T. rex may have been a highly successful predator, but it would have been terrible at licking stamps, lollipops or popsicles, thanks to a tongue that was likely fixed to the bottom of its mouth.
A new study calls into question artists’ renditions of T. rex and other dinosaurs that show them with their tongues protruding from gaping jaws—a pose that is commonly seen in modern lizards. But even though lizards are tops at tongue waving, dinosaurs probably couldn’t stick out their tongues, researchers recently discovered.
Soft tissue is rarely preserved in the fossil record, so scientists turned their attention to a structure called the hyoid—a group of bones that supports and anchors the tongue. They looked at hyoids in dinosaurs and in their closest living relatives, birds and crocodilians, to see if they could lick the problem of tongue-wagging capabilities in extinct dinosaurs.
Based on similarities they found between dinosaur and crocodilian hyoid bones, the researchers found that dinosaurs’ tongues were probably like those of alligators and crocodiles—firmly attached to the floor of their mouths.
"This is an aspect of dinosaur anatomy that people probably don’t think about, but it’s a key part of any organism’s lifestyle," study co-author Julia Clarke, a professor of vertebrate paleontology with the Jackson School of Geosciences at The University of Texas at Austin, told Live Science.
Portrayals of dinosaurs with lizard-like tongues hearken to early interpretations of the beasts as oversized lizards. This misconception persists in popular representations of dinosaurs today, even though it has been long-established that dinosaurs’ closest living relatives are birds and crocodilians, Clarke explained.
Modern bird tongues are exceptionally diverse and can be highly mobile, thanks to complex hyoids that include multiple structures that may extend along the midline to the tongue’s tip. Hummingbird tongues, for example, are flexible micropumps that are so long that they spool around the bird’s skull when retracted, like a tape measure.
However, most extinct dinosaurs have hyoid structures that are more like those of crocodilians—a simple pair of short rods. In alligators, crocodiles and their relatives, muscle and connective tissue fix the animals’ tongues along the entire length, from base to tip. Hyoid similarities between dinosaurs and crocodilians suggest that their tongues resembled each others’ as well, so dinosaurs were probably not capable of the tongue-stretching feats exhibited by birds, Clarke said.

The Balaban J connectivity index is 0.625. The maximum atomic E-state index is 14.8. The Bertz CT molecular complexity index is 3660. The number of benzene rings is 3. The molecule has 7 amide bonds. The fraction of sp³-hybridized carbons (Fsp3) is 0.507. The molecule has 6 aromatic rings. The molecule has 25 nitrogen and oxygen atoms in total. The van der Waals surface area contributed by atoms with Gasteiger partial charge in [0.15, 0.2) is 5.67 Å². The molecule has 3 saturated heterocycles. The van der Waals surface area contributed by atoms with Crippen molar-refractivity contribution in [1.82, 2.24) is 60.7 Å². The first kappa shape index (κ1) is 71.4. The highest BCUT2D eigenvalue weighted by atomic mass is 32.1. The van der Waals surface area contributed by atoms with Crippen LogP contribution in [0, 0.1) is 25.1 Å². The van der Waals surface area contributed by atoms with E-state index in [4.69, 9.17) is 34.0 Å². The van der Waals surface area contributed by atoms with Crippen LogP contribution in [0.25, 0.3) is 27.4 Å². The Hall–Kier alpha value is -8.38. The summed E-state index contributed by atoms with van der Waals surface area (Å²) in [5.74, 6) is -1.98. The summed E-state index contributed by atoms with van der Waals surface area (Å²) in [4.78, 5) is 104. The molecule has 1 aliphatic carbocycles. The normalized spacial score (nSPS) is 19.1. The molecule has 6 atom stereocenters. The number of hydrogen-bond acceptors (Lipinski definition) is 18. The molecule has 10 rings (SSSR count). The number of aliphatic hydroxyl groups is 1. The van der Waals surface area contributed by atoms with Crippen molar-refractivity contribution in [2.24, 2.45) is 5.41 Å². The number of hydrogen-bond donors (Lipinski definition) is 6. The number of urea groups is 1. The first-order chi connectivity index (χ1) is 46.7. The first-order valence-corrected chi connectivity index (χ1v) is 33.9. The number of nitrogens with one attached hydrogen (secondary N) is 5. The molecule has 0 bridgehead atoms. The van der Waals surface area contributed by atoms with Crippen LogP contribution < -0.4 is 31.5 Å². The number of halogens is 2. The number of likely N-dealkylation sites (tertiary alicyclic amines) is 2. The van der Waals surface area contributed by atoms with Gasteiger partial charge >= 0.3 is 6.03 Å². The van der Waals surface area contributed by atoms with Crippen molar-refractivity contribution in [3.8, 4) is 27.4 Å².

The scientists did find similarities between birds’ hyoids and those in an unexpected group: pterosaurs. Like birds, pterosaurs can fly. But the group represents a different archosaur lineage than dinosaurs, and they are not close relatives.
What could explain the resemblance between hyoid structures in birds and pterosaurs? One possibility is that the two groups separately evolved more complex and mobile tongues as they took to the skies, to better manage a new type of diet that wasn’t available to ground dwellers, the researchers wrote in the study, published online today (June 20) in the journal PLOS ONE.
Meanwhile, the presumably less-mobile tongues of dinosaurs could have served them well in feeding strategies like those used by crocodilians—a "bite-and-swallow" approach—where tongues play a less active role and don’t manipulate the food much after it’s in their mouths, Clarke told Live Science.
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